No Calling Out, Raise Your Hand

I saw the documentary American Teacher with Isabel on Tuesday night. It was moving, overwhelming and made me love (even more) all the teachers out there doing what I think is the toughest job. I work in my daughter’s school one day a week as a teacher's aide, and I can tell you one day a week is all I can do. It is the hardest (and the most rewarding) day of my week by far. 
      American Teacher was produced by former public school teacher Nínive Calegari and Dave Eggers, the author of several extraordinary books and co-founder (with Calegari) of 826 Valencia, a very successful writing program for school kids in San Francisco that has been copied in several cities across the U.S. For More information check out the Teacher Salary Project.


Here is what Isabel had to say after seeing the film:


Dear Sarah,
I felt so angry and embarrassed watching this documentary! We spend $640 billion annually on the military, more than all the other countries in the world COMBINED (and we don't have any enemies to speak of), but we don't invest the minimum needed for education. We are lagging behind most Western nations in the quality of education. This problem has been studied, documented, discussed extensively and is now a hot issue, but no one is really addressing the need to change the status of teachers, value them, and give them a decent income. That's where our taxes should be going!! The film Waiting for Superman blamed the failure of our educational system on the quality of the teachers and the fact that, due to the unions, it's hard to get rid of the bad ones. American Teacher considers the problem from a different perspective, one that exposes the reality of any normal teacher's life: the low salaries; the few incentives or economic increments; the incredibly long hours, up to 65 or 70 hours per week (and that’s not counting the extra jobs that most of them have in order to make ends meet); the lack of respect from the community; and the fact that they have to buy didactic material, even pencils, out of their own money because public schools can't provide what is needed. The work conditions are so bad that few college students even consider teaching as a career, and most teachers quit after four of five years on the job.  The documentary follows the struggles of several teachers, calls for action, and raises some important questions. What sort of nation do we want to be? How are we going to fend in the global economy if we can't even prepare our kids to compete?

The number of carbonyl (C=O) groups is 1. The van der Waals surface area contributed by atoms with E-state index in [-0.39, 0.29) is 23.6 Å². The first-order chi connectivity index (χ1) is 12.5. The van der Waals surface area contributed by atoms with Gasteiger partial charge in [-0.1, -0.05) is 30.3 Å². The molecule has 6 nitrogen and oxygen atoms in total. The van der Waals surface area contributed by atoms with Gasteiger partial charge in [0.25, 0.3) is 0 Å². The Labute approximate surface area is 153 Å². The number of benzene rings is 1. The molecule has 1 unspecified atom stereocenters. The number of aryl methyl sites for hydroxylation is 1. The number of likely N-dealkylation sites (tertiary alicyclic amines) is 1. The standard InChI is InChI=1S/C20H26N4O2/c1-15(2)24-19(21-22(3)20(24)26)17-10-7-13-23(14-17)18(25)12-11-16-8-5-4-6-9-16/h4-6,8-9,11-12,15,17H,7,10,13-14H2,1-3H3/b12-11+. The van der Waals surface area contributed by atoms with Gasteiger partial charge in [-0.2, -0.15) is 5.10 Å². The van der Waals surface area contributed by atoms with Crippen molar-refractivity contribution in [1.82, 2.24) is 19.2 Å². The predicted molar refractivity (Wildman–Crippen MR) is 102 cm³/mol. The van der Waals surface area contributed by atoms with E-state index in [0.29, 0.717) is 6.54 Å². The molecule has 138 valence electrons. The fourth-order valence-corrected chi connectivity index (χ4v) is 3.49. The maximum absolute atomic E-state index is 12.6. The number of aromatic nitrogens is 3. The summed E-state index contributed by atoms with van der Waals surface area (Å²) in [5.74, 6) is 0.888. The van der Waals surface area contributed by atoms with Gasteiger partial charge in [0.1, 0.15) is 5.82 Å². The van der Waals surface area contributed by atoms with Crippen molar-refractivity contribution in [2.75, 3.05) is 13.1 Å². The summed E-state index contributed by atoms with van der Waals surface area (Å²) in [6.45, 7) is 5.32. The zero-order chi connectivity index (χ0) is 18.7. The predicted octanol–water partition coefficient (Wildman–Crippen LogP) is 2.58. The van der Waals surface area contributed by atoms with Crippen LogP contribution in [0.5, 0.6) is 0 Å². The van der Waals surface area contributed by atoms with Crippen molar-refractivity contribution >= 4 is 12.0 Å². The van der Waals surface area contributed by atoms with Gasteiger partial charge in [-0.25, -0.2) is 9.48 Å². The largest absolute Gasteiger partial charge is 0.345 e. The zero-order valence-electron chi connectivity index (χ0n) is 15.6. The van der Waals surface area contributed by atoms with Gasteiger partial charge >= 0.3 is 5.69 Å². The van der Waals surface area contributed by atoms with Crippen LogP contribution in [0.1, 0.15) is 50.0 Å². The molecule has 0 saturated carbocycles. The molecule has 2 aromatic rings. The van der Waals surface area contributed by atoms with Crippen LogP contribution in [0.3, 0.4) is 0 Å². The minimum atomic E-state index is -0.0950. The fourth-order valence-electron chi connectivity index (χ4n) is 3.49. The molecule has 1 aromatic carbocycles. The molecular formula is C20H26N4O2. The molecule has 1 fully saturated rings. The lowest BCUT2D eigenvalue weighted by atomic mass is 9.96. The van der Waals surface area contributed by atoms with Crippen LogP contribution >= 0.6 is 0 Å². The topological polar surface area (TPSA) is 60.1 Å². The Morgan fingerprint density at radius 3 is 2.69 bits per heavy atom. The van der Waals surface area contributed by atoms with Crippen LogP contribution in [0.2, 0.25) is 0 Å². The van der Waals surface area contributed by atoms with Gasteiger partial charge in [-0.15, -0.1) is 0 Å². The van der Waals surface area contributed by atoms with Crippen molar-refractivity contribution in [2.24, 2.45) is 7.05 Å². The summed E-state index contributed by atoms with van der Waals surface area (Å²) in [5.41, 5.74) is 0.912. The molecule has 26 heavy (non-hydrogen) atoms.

Isabel

Thursday, April 28, 2011

Breaking News!

Isabel will be signing at the Latin book Fair in Los Angeles this coming Saturday!